Spinning Silk in Thailand

My husband is traveling in Thailand and sent me these photographs. I think he knew I would like them. This first photograph shows a Thai man spinning silk. Look closely and you will see the delicate silk thread being pulled from several silkworm cocoons.

Spinning Silk from Cocoons

They were taken at the Jim Thompson House in Bangkok. Jim Thompson, as I soon learned, was an American architect who moved to Bangkok after World War II and subsequently established the Thai Silk Company. Look at all those silkworm cocoons!

Silk Cocoons

I love this photograph of a beautiful Thai girl winding the silk thread.

Winding Yarn

I have high hopes of receiving a hank or two of Thai silk yarn when he returns. (Hint, hint).

37 thoughts on “Spinning Silk in Thailand

  1. Gorgeous photos thanks for sharing. It is great to learn how fibres are processed. We had silk worms as pets when the children were little. Those caterpillars can eat so much. Oh the memories you have brought back for me đŸ™‚

    1. I will pass on the photo compliments to the husband. After I received these pics via email, I looked up silkworms on the web and learned that they are great teaching aids in schools. I never knew!

      1. Yes they are fun pets and the kids get to learn all about the life cycle. Warning though , they are very noisy during the mating season as they flap their wings at a rapid pace.:)

    1. I was fascinated when I saw the delicate threads being pulled up from the cocoons! I ended up googling silkworms (not recommended near mealtime) to learn more. So glad you liked.

  2. I’ve been there – it’s fantastic. I’m not sure if you can buy hanks of silk but the fabrics are to die for as well as all the finished products – table linens, bed linens, other home furnishings…sigh…

  3. OMG! We tried that process in a Fiberguild meeting not too long ago. It was so time consuming…I bet these folks have been doing it all their lives, have it down to a science and can whip up some silk in record time. So jealous!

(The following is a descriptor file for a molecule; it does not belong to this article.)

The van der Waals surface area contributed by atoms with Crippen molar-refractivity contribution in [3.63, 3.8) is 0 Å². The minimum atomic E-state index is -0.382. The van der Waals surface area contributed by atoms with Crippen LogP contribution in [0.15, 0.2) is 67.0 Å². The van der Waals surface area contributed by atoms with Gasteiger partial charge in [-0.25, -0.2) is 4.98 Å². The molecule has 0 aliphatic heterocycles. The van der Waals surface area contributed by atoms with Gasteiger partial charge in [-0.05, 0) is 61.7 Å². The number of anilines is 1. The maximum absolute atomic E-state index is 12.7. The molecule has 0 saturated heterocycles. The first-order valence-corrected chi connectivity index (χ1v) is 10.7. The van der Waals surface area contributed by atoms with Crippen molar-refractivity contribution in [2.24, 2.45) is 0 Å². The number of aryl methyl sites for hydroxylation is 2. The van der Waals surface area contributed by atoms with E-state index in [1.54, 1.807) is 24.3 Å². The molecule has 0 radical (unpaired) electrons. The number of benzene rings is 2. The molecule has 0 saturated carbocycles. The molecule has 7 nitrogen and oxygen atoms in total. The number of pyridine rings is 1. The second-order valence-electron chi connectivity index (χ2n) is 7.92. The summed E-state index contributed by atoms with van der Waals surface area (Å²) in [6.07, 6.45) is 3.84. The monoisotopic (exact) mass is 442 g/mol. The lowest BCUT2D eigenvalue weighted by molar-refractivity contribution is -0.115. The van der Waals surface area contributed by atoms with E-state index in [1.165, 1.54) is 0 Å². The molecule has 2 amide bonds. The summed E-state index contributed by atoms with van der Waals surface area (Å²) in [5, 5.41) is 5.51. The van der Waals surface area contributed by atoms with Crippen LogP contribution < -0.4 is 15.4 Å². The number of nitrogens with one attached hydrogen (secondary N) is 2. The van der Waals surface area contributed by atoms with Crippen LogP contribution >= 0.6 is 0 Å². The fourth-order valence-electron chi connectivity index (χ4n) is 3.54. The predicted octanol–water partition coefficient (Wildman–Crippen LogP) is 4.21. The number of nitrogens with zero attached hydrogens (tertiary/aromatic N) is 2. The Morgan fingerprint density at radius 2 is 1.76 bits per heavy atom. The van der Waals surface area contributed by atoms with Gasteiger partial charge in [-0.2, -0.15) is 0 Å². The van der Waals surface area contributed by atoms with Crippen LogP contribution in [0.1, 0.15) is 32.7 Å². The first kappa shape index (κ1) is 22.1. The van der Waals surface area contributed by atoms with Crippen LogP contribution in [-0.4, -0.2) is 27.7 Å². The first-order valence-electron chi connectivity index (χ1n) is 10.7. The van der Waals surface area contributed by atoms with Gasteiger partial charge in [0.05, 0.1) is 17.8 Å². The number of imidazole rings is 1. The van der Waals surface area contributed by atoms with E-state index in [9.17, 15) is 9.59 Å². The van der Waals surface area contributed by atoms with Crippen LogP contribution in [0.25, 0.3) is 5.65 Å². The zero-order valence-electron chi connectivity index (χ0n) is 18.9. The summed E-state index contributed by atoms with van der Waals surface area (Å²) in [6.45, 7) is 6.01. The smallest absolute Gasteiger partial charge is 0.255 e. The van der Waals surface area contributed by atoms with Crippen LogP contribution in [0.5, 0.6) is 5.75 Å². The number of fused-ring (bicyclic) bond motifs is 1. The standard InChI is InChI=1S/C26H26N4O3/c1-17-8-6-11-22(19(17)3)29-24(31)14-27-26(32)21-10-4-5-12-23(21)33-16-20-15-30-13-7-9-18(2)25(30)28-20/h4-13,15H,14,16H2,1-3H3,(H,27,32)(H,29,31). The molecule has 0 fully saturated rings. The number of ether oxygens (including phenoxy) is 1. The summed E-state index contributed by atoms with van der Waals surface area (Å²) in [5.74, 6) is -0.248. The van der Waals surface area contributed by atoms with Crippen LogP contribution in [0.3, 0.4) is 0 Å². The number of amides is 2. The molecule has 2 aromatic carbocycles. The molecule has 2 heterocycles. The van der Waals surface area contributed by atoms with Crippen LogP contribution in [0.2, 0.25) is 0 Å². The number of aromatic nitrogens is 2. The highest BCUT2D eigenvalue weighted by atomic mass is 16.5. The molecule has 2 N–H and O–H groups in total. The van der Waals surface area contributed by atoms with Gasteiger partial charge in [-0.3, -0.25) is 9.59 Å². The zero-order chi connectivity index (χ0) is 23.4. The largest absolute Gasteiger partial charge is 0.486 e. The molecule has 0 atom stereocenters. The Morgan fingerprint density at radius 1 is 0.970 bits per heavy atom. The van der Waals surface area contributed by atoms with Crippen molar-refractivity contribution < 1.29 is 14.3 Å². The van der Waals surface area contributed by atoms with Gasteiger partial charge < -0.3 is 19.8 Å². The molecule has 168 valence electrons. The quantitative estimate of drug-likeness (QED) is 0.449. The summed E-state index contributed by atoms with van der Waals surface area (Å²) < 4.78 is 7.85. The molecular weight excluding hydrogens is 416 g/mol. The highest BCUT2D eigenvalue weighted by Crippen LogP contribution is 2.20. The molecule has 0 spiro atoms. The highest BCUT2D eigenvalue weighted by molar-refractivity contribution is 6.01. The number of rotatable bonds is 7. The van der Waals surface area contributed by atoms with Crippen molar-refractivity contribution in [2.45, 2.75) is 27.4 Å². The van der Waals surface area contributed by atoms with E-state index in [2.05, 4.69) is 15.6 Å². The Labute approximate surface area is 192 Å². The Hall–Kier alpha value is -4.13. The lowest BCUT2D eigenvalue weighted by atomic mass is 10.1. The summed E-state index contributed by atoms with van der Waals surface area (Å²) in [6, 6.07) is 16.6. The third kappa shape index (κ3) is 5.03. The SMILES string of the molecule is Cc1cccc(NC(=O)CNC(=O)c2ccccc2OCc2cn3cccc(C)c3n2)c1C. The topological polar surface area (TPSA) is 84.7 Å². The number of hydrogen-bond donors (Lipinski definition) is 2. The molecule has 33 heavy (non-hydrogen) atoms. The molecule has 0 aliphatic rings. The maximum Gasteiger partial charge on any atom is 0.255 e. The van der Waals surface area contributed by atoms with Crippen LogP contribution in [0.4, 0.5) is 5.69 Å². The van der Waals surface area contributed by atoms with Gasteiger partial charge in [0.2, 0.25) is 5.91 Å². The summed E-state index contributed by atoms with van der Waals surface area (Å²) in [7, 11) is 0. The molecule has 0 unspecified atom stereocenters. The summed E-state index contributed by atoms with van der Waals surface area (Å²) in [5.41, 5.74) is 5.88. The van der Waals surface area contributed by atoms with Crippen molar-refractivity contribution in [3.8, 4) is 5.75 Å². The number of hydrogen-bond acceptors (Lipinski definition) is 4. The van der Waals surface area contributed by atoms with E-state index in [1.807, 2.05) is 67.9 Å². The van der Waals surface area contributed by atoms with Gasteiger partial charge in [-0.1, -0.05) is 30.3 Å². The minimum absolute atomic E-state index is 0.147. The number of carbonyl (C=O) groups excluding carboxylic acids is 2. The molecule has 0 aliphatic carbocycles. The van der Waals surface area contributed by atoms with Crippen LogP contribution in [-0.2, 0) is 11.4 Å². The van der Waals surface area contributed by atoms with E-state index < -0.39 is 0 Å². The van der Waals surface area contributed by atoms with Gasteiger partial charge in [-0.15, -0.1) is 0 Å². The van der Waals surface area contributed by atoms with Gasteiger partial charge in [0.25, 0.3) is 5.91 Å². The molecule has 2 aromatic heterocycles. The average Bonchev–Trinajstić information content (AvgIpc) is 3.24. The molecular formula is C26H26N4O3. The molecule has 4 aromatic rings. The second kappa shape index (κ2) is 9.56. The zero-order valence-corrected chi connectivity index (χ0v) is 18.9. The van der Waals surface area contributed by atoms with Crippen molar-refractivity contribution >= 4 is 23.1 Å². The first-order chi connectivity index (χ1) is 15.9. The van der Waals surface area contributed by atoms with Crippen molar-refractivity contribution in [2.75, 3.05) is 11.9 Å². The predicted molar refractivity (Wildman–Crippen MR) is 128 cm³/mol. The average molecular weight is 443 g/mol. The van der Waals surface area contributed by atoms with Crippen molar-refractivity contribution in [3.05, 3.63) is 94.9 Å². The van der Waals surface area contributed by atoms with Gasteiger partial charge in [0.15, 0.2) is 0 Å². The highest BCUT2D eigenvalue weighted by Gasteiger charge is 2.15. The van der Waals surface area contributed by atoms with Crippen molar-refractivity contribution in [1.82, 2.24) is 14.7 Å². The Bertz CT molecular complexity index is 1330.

Love these photos!

    1. I have one silk hankie that’s been waiting to be spun but spinning directly from the cocoons? I was amazed. You’re probably right that they’ve been doing this a long time.

      1. I suspect he’s not spinning the silk, but reeling it. The individual threads aren’t quite strong enough to spin, so three of them are singled up, to make the threads which we get in hankies, or as mulberry roving.

        SIlk is labor intensive, in a different way to flax.

  4. WOW! That’s just so beautiful!!! I love that we all share a common passion for yarn, colours, tradition! Thanks a lot for sharing.

  5. removing silk fibre directly from the cocoon is termed “reeling” – thus reeled silk – the highest grade of silk yarn. the fibre is taken from several cocoons at the same time while they float in heated water. the worm is stifled/killed so that it can’t make a hole in the cocoon when emerging, you would therefore not have a continuous thread.

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